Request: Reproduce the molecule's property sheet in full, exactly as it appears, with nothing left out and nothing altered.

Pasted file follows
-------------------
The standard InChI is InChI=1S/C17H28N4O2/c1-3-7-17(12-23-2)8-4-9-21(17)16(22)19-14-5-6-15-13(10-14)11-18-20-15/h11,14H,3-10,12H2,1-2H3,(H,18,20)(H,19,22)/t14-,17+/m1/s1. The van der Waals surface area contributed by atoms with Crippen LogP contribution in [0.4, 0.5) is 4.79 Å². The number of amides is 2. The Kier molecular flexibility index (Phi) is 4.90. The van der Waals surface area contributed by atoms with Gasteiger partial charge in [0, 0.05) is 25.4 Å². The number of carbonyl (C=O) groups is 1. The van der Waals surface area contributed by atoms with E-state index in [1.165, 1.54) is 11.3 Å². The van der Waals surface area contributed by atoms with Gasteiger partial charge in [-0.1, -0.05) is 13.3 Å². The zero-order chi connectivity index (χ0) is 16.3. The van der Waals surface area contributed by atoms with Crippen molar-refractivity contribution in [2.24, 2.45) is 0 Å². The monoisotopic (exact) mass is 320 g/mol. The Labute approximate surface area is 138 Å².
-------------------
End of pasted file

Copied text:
The standard InChI is InChI=1S/C17H28N4O2/c1-3-7-17(12-23-2)8-4-9-21(17)16(22)19-14-5-6-15-13(10-14)11-18-20-15/h11,14H,3-10,12H2,1-2H3,(H,18,20)(H,19,22)/t14-,17+/m1/s1. The van der Waals surface area contributed by atoms with Crippen LogP contribution in [0.4, 0.5) is 4.79 Å². The number of amides is 2. The Kier molecular flexibility index (Phi) is 4.90. The van der Waals surface area contributed by atoms with Gasteiger partial charge in [0, 0.05) is 25.4 Å². The number of carbonyl (C=O) groups is 1. The van der Waals surface area contributed by atoms with E-state index in [1.165, 1.54) is 11.3 Å². The van der Waals surface area contributed by atoms with Gasteiger partial charge in [-0.1, -0.05) is 13.3 Å². The zero-order chi connectivity index (χ0) is 16.3. The van der Waals surface area contributed by atoms with Crippen molar-refractivity contribution in [2.24, 2.45) is 0 Å². The monoisotopic (exact) mass is 320 g/mol. The Labute approximate surface area is 138 Å².